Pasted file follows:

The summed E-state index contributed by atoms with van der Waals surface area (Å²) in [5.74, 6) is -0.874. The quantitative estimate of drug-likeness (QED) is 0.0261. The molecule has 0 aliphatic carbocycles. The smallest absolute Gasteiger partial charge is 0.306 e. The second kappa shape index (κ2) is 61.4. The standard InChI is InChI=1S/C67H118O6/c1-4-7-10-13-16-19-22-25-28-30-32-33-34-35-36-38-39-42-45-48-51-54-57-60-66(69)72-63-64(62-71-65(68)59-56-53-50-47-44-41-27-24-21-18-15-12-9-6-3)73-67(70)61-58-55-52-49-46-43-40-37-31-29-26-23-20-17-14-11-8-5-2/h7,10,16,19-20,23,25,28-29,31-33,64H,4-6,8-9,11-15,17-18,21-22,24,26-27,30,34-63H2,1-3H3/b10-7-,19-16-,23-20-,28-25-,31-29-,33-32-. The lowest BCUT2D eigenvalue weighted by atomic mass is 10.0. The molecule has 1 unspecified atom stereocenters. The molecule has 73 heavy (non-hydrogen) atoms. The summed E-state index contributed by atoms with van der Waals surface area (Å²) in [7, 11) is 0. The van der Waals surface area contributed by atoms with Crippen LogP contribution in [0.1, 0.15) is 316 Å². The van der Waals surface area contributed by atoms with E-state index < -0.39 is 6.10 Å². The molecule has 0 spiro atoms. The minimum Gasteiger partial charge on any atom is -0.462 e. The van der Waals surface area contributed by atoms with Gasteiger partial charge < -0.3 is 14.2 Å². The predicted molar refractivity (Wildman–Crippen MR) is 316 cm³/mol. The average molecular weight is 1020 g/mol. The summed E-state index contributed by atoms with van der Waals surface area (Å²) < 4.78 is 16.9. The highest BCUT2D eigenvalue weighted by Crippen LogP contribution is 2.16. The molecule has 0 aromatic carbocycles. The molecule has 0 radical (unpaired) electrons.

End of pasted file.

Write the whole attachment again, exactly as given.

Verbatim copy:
The summed E-state index contributed by atoms with van der Waals surface area (Å²) in [5.74, 6) is -0.874. The quantitative estimate of drug-likeness (QED) is 0.0261. The molecule has 0 aliphatic carbocycles. The smallest absolute Gasteiger partial charge is 0.306 e. The second kappa shape index (κ2) is 61.4. The standard InChI is InChI=1S/C67H118O6/c1-4-7-10-13-16-19-22-25-28-30-32-33-34-35-36-38-39-42-45-48-51-54-57-60-66(69)72-63-64(62-71-65(68)59-56-53-50-47-44-41-27-24-21-18-15-12-9-6-3)73-67(70)61-58-55-52-49-46-43-40-37-31-29-26-23-20-17-14-11-8-5-2/h7,10,16,19-20,23,25,28-29,31-33,64H,4-6,8-9,11-15,17-18,21-22,24,26-27,30,34-63H2,1-3H3/b10-7-,19-16-,23-20-,28-25-,31-29-,33-32-. The lowest BCUT2D eigenvalue weighted by atomic mass is 10.0. The molecule has 1 unspecified atom stereocenters. The molecule has 73 heavy (non-hydrogen) atoms. The summed E-state index contributed by atoms with van der Waals surface area (Å²) in [7, 11) is 0. The van der Waals surface area contributed by atoms with Crippen LogP contribution in [0.1, 0.15) is 316 Å². The van der Waals surface area contributed by atoms with E-state index < -0.39 is 6.10 Å². The molecule has 0 spiro atoms. The minimum Gasteiger partial charge on any atom is -0.462 e. The van der Waals surface area contributed by atoms with Gasteiger partial charge < -0.3 is 14.2 Å². The predicted molar refractivity (Wildman–Crippen MR) is 316 cm³/mol. The average molecular weight is 1020 g/mol. The summed E-state index contributed by atoms with van der Waals surface area (Å²) < 4.78 is 16.9. The highest BCUT2D eigenvalue weighted by Crippen LogP contribution is 2.16. The molecule has 0 aromatic carbocycles. The molecule has 0 radical (unpaired) electrons.